Poetry: Brother by Steven Sanchez

Steven Sanchez’s new work pleads with love—for preservation, for family. “Brother” plays a melancholy song, mudcracked and wilting, but not one without hope, or without beauty. The poem seeks the place inside us where the cool water of sibling love finally pools.


++++++++++Like water, you poured

Lunesta in your cupped hand


++++++++++++++and drained our mother’s bottle

++++++++++++++empty. Often, I know thirst


is an afterthought, the body

mudcracked long before


++++++++++++++the tongue dries

++++++++++++++and buds its first cacti.


You reached inside your throat

and plucked a desert bloom,


++++++++++++++plucked again           and again

++++++++++++++until your body expelled


a bouquet. Left behind,

a single clipping can sprout


++++++++++++++and grow a shadow

++++++++++++++where it’s so appealing to sit


and call it rest. I have

planted seeds in your chest,


++++++++++++++tilled the soil with my own

++++++++++++++two fists—hated you, like myself.


Is it a phase?           

No, he’s a faggot.


++++++++++++++Mom and dad whispered

++++++++++++++about me. They whispered


about you, too. Mom says

to prolong a flower’s life,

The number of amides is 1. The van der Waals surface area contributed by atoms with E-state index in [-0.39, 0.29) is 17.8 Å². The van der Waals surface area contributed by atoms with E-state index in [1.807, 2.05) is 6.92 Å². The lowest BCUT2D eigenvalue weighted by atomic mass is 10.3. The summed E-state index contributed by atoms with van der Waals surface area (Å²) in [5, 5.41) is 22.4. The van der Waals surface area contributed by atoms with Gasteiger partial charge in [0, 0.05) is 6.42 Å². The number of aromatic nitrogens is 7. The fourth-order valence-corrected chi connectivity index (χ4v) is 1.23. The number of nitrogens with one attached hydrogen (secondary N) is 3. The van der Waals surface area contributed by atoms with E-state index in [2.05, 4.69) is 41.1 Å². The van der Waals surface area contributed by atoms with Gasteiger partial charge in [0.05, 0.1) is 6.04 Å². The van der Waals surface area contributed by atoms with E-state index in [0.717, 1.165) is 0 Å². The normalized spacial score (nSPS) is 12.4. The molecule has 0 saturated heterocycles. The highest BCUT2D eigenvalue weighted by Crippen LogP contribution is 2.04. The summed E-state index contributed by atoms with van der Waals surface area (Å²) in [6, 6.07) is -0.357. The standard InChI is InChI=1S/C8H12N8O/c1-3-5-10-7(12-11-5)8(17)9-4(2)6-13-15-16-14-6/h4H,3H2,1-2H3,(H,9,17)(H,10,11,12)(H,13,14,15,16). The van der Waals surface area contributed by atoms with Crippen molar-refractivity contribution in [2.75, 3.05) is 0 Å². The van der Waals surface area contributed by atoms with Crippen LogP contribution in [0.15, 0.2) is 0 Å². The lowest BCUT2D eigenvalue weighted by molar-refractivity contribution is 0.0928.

++++++++++++++cut the stems,

++++++++++++++fill the vase with aspirin


water—before it wilts,

hang it upside down


++++++++++++++and douse it

++++++++++++++in hairspray.


For years, I’ve kept

mine this way: brittle


++++++++++++++and delicate.

++++++++++++++++++++++They say


flowers thrive when you talk

to them, when you sing


++++++++++++++lullabies. Please, Jacob, hear me

++++++++++++++when I say                 I love you.



Steven Sanchez

Steven Sanchez is the author of Phantom Tongue (Sundress Publications, 2018), selected for the Rochelle Ratner Memorial Award by Mark Doty. He is a CantoMundo Fellow, Lambda Literary Fellow, and the inaugural winner of the Federico García Lorca Poetry Prize. His poems have appeared in Agni, American Poetry Review, Missouri Review, and elsewhere.

Close Menu